A house fire that killed an Auckland grandmother was likely caused by a dehumidifier that went up in flames, the woman's grieving family says.
Now, in the hope of avoiding further tragedy, 64-year-old Joy Kaan's family are warning people to think twice about running dehumidifiers 24/7 or unattended.
"It was the most horrific day of our lives and we don't want anyone else to go through what we have gone through," said Kaan's daughter Demelza Stanford.
On August 10, the Kaan family's lives changed forever.
Just after midnight Kaan and husband Pieter heard a loud bang in their home on Awaroa Rd in Helensville. They rushed out of their upstairs bedroom and saw flames coming from the bottom level of their two-storey house.
They ran back to their room to call 111 but soon realised they were running out of time and needed to get out. Pieter made it to the front door of the house before he noticed Kaan was not behind him.
He called out to his wife, but there was no response.
Unable to go back inside the house, Pieter went to his neighbour's and asked them to call emergency services. He also rushed to get a ladder to climb up to the couple's bedroom window and a hose.
It was then that Stanford, who lives down the road, was woken by her parent's neighbour.
She reached the house minutes after fire crews arrived to find it engulfed in flames and her dad at the back of the property.
"I asked him where Mum was and he just said, 'She's still in there', in a frantic state," said Stanford.
"At that moment I knew Mum was gone and my world basically imploded. I felt helpless and terrified and absolutely devastated.
"I knew life as it was, was basically over for us as a family."
Almost three months on, Stanford said she still felt a huge part of her was missing.
"I wake up every morning hoping it was all a dream."
Pieter, 62, has been living with Stanford, her wife and their son since the tragedy. He and Kaan have three children and three grandchildren.
"She doted on the grandkids. She absolutely loved them. They basically lit up her face every time she saw them," said Stanford.
Stanford said she was told by an insurance investigator that the two-year old dehumidifier started the fire. She said it was so damaged investigators could not determine what caused it to catch fire.
A Fire and Emergency NZ draft investigation report into the incident showed a dehumidifier was in the area of the house where the blaze was thought to have started. National manager of fire investigation Peter Wilding said although the appliance could not be ruled out, it was yet to be confirmed as the cause of the fire.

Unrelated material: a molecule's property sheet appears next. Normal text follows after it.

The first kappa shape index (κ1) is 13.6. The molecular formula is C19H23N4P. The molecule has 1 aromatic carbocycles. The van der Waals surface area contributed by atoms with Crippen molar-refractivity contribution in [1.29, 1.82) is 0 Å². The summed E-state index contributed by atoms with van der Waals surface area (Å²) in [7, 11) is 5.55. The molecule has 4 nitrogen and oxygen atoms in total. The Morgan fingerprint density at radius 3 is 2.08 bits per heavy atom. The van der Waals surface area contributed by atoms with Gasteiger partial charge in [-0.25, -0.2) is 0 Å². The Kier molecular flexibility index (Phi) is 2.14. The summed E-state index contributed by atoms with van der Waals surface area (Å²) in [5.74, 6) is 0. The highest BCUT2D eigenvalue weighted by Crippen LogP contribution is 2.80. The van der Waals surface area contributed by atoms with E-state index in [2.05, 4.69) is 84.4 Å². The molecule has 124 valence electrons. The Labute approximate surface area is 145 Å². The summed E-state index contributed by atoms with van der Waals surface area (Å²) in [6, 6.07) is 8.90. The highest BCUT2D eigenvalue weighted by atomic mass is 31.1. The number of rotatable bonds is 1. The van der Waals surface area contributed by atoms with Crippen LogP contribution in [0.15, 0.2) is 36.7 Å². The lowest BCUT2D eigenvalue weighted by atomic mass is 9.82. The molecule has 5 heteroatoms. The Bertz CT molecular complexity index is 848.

Stanford said her parents had been running their dehumidifier almost continually in the damp bottom level of their house.
"We used to do it as well. No one really knows that they can cause fires, I guess."
Stanford said there "was no way" she would use a dehumidifier again.
"And I don't think anyone in my family would either. Not even while we are around the house.
"We just want to make sure people are aware to be careful and do not leave [dehumidifiers] running overnight or unattended."
Wilding said 53 fires have been caused by dehumidifiers and air conditioners nationwide, since July 2006.
"The type of appliance that they are means they are likely to be left on for quite long periods of time."
He said dust builds up on the filter, which if not cleaned regularly, can cause the dehumidifier to overheat.
Insurance Council chief executive Tim Grafton said that although insurers haven't reported a trend or issue with dehumidifiers, they do pose a fire risk.
"Dehumidifiers do cause a particular fire risk because they are one of those appliances that people often leave on and unattended.
"People should always turn off as many appliances as possible before leaving the house because they can overheat or malfunction. Multi-adaptor plugs, electric blankets left on and laptops over-heating on beds are other common examples of fire risk."
Stanford is running in the Auckland marathon today to raise money for Victim Support.
She said the organisation was "amazing" in the days after her mum died, by lending an ear to the family and helping them deal with grief.
"We knew we had someone [who wasn't family] we could talk to that we didn't have to protect and be strong with.
"I wanted to give back to them."
WorkSafe's tips to keep your dehumidifier from becoming a safety risk:
• Clean the air filter periodically.
• Handle with care because damage can lead to a locked rotor fault that could cause a fire.
• If unused for a while be sure to check it before leaving it running unattended, by looking for any signs of mechanical damage (including signs of any water damage), inspecting power cords and replacing when necessary, checking the air filters are clean.
Once switched on:
• Listen for abnormal noises such as knocking, undue vibration, especially noisy or unusual stop/starting, during first half hour. If you hear any unusual sounds, switch the dehumidifier off immediately and get it properly checked.
• If you smell burning or any unusual odour that persists, switch it off immediately and get it properly checked.